“[Psalm 13] was, doubtless, more than once the language of [David], that much tried man of God, and is intended to express the feelings of the people of God in those ever-returning trials which beset them. If [you] have never yet found occasion to use the language of this brief ode, [you] will do so [before] long… We have been [inclined] to call this the ‘How Long Psalm.’ We had almost said the “Howling Psalm”, from the incessant repetition of the cry ‘How long?’… [which reveals] a very intense desire for deliverance, and great anguish of heart…Is not this [a true] portrait of our own experience? It is not easy to prevent desire from degenerating into impatience… [But] God is not far from the voice of our roaring…” (C.H. Spurgeon)
Cardiphonia:* This is not the first time we have read/sung the words “How Long?”. Nor will it be the last. In this simple short psalm, the longing question is asked four times in six verses; not counting a “Will you forget me forever?” cry as well. Anyone who has lived and loved long will at some point have suffered long; and will have cried “How Long?” at least in the heart. And this is not wrong. David did it. The saints in God’s presence right now have done it (Revelation 6:9, 10). And even Jesus did it (Matthew 17:16). When we have such moments, we may find comfort in knowing that Jesus and the perfected saints in heaven have had such moments, too. We are not alone, but are cared for by One who has been where we are, yet without sin (Hebrews 2:17, 18; 4:14-16).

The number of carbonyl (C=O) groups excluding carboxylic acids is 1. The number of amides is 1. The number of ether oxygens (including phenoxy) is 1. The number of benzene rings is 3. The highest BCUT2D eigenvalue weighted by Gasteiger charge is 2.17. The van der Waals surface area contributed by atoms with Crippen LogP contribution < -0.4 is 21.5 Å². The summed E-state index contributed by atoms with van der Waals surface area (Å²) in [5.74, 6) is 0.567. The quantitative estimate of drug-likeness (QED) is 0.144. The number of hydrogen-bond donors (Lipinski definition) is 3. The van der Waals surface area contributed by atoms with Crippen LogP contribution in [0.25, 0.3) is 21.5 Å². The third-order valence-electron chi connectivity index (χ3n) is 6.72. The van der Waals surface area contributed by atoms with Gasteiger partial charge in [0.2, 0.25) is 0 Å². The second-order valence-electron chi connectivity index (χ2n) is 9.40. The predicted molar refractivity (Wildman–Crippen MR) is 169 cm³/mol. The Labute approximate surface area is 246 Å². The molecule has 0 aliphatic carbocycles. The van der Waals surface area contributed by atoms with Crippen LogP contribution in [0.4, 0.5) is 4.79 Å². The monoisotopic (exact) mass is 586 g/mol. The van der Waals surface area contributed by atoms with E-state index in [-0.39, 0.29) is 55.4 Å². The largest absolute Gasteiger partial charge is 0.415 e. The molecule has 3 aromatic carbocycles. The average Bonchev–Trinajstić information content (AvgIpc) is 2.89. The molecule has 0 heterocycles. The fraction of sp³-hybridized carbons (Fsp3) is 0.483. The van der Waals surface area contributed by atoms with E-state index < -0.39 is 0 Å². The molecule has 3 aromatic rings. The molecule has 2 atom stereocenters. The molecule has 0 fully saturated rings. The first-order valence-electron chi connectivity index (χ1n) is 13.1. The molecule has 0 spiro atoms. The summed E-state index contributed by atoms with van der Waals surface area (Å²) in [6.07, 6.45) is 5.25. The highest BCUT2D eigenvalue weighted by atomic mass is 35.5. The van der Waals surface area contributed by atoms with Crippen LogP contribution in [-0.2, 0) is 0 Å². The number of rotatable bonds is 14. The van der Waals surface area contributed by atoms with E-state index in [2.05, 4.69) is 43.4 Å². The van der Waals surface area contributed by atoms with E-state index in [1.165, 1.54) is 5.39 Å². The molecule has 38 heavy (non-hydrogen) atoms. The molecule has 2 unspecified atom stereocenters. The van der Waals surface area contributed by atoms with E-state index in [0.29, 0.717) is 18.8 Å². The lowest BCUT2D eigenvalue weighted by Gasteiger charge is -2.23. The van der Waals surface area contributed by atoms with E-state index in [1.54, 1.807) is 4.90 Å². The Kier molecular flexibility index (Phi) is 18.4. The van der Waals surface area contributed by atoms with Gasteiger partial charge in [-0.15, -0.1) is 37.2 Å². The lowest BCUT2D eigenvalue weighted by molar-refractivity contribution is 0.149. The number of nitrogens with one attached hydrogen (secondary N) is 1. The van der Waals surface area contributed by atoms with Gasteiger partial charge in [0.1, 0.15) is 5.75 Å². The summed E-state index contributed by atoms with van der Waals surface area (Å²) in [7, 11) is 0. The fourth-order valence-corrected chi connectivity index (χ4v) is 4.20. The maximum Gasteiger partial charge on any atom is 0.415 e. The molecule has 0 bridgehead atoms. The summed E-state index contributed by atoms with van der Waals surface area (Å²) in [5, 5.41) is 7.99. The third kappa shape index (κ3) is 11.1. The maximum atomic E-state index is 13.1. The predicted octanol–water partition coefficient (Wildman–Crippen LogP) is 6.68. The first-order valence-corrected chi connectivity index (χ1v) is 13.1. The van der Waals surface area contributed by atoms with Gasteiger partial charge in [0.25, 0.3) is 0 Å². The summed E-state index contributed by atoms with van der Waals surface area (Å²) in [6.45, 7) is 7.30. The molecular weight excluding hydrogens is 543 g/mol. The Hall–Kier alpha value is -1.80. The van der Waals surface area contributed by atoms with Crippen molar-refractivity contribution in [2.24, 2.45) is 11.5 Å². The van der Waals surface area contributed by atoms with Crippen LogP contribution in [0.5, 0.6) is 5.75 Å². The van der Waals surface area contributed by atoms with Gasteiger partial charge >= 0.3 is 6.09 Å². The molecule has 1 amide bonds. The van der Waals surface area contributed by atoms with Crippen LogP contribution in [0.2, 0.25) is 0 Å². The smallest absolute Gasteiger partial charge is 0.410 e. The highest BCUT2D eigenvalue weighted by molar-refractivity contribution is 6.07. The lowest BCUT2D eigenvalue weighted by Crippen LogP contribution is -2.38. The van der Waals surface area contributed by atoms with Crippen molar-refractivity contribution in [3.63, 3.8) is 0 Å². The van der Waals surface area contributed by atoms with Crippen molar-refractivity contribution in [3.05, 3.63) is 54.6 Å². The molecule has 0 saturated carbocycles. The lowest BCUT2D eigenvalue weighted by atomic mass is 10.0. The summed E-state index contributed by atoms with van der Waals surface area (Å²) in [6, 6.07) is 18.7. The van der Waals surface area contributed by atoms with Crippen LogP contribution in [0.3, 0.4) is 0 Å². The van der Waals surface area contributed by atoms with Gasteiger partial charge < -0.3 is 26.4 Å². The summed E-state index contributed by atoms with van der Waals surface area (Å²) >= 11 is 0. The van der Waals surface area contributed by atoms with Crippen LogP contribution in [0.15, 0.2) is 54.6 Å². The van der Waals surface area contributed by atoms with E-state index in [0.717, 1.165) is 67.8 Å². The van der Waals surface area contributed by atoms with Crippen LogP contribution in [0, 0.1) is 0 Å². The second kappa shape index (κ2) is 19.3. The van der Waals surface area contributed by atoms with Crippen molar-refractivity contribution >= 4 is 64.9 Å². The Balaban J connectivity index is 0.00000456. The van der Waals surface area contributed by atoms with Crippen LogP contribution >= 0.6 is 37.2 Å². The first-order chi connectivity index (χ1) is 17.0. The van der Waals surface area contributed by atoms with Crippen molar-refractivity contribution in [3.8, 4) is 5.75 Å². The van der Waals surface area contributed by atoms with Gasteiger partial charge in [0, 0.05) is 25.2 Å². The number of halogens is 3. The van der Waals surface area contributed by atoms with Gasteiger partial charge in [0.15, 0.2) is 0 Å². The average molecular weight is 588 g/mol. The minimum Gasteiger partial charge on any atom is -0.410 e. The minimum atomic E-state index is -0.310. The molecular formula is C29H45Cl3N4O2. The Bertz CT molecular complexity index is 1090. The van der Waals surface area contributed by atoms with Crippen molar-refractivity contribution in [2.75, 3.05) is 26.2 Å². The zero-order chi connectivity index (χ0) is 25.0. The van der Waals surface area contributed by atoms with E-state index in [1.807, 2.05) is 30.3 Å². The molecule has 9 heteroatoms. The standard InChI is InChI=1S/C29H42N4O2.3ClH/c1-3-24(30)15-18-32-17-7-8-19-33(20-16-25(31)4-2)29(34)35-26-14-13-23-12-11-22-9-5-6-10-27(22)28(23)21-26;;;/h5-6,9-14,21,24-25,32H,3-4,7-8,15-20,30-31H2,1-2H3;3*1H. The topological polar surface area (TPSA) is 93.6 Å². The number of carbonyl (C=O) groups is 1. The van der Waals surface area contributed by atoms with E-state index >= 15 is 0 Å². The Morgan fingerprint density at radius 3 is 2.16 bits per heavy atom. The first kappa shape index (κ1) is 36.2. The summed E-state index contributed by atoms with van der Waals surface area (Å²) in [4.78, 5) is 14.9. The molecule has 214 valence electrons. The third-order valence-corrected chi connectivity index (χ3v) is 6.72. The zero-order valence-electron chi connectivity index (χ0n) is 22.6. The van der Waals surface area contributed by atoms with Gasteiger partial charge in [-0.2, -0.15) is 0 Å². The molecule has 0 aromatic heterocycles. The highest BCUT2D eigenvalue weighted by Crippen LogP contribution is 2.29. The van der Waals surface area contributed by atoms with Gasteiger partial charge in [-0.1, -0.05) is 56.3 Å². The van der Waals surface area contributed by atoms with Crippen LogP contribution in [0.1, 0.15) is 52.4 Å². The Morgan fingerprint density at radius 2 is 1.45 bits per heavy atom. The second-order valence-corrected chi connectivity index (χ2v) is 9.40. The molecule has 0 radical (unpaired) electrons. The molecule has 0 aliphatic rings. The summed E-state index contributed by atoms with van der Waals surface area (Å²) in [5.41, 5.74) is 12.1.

* A word coined by and borrowed from John Newton (meaning “sounds of the heart”). The Cardiphonia comments in the Shorey Psalter are my personal reflections on the Psalm.
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